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June 03, 2003

Rungius, Hunting and the Roots of Art


I’ve written a couple postings on the topic of the “primitive” issues that lurk underneath our modern notions of aesthetics. I didn’t expect to visit this topic again but I ran smack into it in the art of Carl Rungius. I caught an exhibit of his work—the largest ever assembled—at the Gene Autry Museum. (I should note that the show was organized as a traveling exhibition by the Glenbow Museum in Calgary, Alberta, which contributed the lion’s share of the paintings.)

I’d heard vaguely of Rungius (pronounced “Rungus”) before. When I was in art school, I got very interested in drawing animals at zoos, and spent some time learning about wildlife art. My impression of Rungius was as an animal painter from the era—the end of the 19th century and the beginning of the 20th –when not-quite-Modern artists were still trying to blend academic drawing with Impressionist color. In other words, Rungius was a rough contemporary of the California Impressionists, Joaquin Sorolla and John Singer Sargent, who just happened to paint animals in the woods. Rungius, along with the Swedish artist Bruno Liljefors, also seemed to form a link in a chain between the Barbizon animal painters of the mid-19th century and 20th century American wildlife artists like Bob Kuhn and Robert Bateman.

As far as it went, this was correct. But that understated the truth by a lot. Carl Rungius—who was born in Germany and educated in Berlin—actually single handedly transplanted the very German tradition of Jagdmalerei (the representation of hunting scenes and game animals) to America. And, because at this very moment hunters (including Teddy Roosevelt) were creating the modern notion of conservation, Rungius also invented modern American wildlife painting, albeit more or less by accident.

But I don’t want to focus on the social role of Rungius’ art in this post. Rather, I want to focus on a disturbing quality in his art that I first noticed in this drawing:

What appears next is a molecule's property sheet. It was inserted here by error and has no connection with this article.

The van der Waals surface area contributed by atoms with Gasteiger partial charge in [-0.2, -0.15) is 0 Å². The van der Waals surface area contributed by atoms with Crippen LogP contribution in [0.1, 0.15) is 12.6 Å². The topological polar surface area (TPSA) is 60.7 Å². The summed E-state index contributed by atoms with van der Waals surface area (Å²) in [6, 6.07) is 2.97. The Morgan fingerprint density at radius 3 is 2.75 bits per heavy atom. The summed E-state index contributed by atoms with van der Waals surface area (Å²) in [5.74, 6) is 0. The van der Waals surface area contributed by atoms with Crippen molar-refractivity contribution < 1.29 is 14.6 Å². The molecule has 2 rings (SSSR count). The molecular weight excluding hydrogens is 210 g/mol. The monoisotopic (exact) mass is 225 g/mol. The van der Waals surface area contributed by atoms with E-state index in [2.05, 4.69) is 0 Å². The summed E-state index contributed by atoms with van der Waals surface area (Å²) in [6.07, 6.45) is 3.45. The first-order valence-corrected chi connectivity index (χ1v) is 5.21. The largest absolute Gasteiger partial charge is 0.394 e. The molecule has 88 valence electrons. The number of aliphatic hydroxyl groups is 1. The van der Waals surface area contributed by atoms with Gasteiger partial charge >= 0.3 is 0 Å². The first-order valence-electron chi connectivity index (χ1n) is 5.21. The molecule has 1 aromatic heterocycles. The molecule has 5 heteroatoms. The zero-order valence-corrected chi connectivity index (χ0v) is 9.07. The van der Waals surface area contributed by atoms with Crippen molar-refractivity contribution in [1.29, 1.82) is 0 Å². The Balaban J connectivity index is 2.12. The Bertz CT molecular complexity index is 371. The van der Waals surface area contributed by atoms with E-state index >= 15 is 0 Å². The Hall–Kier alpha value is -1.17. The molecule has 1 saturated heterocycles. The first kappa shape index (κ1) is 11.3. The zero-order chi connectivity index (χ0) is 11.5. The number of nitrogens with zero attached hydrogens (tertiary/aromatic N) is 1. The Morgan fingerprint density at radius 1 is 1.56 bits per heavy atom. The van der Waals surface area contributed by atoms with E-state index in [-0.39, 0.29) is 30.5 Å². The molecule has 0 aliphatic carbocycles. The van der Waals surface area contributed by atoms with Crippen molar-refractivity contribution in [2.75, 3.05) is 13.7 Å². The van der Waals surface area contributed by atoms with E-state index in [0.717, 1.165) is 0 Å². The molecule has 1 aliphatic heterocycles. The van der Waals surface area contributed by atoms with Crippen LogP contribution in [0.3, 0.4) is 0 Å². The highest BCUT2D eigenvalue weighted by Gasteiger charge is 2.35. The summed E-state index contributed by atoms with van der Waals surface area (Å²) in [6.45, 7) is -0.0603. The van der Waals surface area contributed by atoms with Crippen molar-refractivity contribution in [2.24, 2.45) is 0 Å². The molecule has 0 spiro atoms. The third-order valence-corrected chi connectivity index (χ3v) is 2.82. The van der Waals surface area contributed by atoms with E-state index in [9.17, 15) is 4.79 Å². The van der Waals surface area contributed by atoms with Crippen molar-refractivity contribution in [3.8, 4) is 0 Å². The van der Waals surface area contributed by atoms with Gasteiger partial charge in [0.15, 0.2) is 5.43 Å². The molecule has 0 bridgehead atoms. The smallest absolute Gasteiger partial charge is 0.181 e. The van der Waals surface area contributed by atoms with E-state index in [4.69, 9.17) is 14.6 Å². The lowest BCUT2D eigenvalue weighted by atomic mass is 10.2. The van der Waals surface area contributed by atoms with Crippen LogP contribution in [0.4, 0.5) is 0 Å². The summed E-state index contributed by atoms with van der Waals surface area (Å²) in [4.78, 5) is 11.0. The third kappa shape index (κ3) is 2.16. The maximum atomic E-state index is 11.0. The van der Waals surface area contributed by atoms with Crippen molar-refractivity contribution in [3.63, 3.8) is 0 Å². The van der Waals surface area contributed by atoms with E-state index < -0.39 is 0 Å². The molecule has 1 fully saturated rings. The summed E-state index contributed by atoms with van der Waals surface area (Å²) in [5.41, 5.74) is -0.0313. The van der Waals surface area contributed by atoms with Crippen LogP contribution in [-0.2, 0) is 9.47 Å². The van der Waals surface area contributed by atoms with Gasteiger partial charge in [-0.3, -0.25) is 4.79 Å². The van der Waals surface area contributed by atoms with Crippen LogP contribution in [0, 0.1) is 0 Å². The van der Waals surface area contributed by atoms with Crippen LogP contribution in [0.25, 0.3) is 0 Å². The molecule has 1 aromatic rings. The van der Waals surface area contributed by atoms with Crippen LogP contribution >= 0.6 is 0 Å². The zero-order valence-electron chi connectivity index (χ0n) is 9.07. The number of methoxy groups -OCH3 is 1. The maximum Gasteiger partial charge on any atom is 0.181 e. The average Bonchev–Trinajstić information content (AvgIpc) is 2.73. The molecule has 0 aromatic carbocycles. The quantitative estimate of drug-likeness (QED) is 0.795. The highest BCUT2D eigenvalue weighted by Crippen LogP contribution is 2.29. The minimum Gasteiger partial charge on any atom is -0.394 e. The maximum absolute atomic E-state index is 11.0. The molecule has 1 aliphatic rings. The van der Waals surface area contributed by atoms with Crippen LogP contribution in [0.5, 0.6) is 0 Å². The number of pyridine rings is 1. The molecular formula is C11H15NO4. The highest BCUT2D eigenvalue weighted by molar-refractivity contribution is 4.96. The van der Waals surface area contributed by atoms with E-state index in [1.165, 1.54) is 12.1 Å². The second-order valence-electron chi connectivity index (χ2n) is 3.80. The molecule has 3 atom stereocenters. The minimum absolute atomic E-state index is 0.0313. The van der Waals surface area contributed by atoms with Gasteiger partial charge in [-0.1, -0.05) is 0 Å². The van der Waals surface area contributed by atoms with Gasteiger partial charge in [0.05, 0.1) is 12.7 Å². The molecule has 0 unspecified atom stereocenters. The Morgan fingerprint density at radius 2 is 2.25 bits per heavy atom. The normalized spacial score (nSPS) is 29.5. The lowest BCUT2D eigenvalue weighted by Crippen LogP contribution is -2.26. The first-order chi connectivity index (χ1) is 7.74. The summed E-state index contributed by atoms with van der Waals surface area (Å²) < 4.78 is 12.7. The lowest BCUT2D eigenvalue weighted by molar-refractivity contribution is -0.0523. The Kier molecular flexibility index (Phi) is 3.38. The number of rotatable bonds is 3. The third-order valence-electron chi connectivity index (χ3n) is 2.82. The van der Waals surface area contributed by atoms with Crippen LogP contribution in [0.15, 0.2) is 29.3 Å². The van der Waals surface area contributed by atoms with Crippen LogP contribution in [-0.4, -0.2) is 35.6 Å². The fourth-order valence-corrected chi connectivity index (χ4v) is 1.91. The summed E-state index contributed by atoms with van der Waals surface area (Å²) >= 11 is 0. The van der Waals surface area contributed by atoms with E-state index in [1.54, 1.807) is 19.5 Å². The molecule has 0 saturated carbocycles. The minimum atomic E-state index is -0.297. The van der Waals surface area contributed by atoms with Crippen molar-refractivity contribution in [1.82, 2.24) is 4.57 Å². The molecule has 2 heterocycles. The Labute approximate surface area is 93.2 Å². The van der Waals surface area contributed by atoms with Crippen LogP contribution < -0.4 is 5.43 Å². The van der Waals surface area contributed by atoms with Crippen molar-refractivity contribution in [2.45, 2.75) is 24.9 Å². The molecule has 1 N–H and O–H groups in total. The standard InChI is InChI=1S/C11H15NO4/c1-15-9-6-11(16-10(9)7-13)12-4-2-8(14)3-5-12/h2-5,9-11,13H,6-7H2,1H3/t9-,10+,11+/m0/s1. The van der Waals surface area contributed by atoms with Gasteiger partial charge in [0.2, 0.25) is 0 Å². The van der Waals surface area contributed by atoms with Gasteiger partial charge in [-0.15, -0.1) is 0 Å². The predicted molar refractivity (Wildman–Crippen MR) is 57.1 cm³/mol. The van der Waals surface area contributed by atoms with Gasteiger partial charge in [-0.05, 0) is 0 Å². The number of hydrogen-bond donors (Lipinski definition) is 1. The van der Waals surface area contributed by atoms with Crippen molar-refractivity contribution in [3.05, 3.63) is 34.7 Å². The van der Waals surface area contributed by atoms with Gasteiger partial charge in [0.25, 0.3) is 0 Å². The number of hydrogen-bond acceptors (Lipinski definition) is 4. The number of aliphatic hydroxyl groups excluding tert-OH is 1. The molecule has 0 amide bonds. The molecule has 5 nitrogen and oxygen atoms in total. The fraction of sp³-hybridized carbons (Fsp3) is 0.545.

C. Rungius, Skinned Feline, 1893

The label next to this drawing politely informed me that Rungius had hunted stray cats in order to obtain specimens for these anatomical studies. (Apparently there was some family background in taxidermy.) I could understand the passion of an animal artist to learn anatomy by dissection—not an ambition for the faint of heart, but fairly common since the Renaissance—but I have to admit the idea of deliberately stalking domestic cats struck me as a trifle outré.

I took a closer look into his biography, and discovered that it wasn’t the artistic opportunities of America that lured this German artist to America—it was the opportunity for hunting big game! According to Dr. Karen Wonders in her essay, “Big Game Hunting and the Birth of Wildlife Art” in the show catalogue:

By the end of the nineteenth century, hunting in Germany, for the average citizen, was an activity carefully controlled by local authorities who granted access to the land and by scientists responsible for managing the state forests and game animals. For an enthusiastic young hunter like Rungius, the romantic notion of the American Wild West provided the prospect of a far more attractive and bountiful hunting ground. Rungius had become an excellent marksman during his military training in the Prussian army, and was anxious to put his skills to the test. In 1894, he eagerly accepted an invitation to visit his uncle in New York City and accompany him on a moose-hunting trip [to Maine]…

Rungius not only went moose-hunting in Maine, he also visited Wyoming on the same trip, and apparently decided to emigrate on the spot. The hunting must have really impressed him, as his family did not take his decision well—they apparently felt America was a land utterly lacking in culture and sophistication. And his decision cost him financially, as well, as he seems to have struggled for a decade or so, largely earning his living as an illustrator for hunters and naturalists (he went on a “scientific” expedition to the Yukon in 1904 as staff artist.) And even when he broke through as a painter it was in the context of hunting and animal trophies: his first exhibition was at the 1906 Sportsman’s Show in Philadelphia. At his 1909 exhibition at the Salmagundi Club in New York (where he seems to have found the hook up with his wealthy hunter-patrons) his paintings were displayed beneath stuffed moose and elk trophy heads.

C. Rungius, On Yukon Waters, c. 1907